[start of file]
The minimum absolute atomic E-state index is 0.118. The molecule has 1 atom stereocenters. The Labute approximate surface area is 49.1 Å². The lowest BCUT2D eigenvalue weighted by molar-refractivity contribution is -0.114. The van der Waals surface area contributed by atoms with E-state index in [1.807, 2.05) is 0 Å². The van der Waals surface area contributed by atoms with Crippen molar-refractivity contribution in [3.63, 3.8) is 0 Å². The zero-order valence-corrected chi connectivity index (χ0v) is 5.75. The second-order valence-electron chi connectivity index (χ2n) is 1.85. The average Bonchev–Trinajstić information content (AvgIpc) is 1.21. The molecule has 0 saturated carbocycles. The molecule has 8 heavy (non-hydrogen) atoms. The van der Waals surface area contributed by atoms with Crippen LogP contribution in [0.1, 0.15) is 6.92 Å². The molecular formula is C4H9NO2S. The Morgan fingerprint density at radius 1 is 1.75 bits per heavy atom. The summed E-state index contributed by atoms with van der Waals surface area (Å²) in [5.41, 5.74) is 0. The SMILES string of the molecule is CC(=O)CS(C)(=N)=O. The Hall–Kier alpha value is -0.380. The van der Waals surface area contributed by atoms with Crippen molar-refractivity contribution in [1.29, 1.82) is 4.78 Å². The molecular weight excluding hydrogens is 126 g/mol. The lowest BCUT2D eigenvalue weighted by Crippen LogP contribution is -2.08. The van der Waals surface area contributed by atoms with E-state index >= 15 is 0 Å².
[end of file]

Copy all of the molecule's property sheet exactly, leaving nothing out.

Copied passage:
The minimum absolute atomic E-state index is 0.118. The molecule has 1 atom stereocenters. The Labute approximate surface area is 49.1 Å². The lowest BCUT2D eigenvalue weighted by molar-refractivity contribution is -0.114. The van der Waals surface area contributed by atoms with E-state index in [1.807, 2.05) is 0 Å². The van der Waals surface area contributed by atoms with Crippen molar-refractivity contribution in [3.63, 3.8) is 0 Å². The zero-order valence-corrected chi connectivity index (χ0v) is 5.75. The second-order valence-electron chi connectivity index (χ2n) is 1.85. The average Bonchev–Trinajstić information content (AvgIpc) is 1.21. The molecule has 0 saturated carbocycles. The molecule has 8 heavy (non-hydrogen) atoms. The van der Waals surface area contributed by atoms with Crippen LogP contribution in [0.1, 0.15) is 6.92 Å². The molecular formula is C4H9NO2S. The Morgan fingerprint density at radius 1 is 1.75 bits per heavy atom. The summed E-state index contributed by atoms with van der Waals surface area (Å²) in [5.41, 5.74) is 0. The SMILES string of the molecule is CC(=O)CS(C)(=N)=O. The Hall–Kier alpha value is -0.380. The van der Waals surface area contributed by atoms with Crippen molar-refractivity contribution in [1.29, 1.82) is 4.78 Å². The molecular weight excluding hydrogens is 126 g/mol. The lowest BCUT2D eigenvalue weighted by Crippen LogP contribution is -2.08. The van der Waals surface area contributed by atoms with E-state index >= 15 is 0 Å².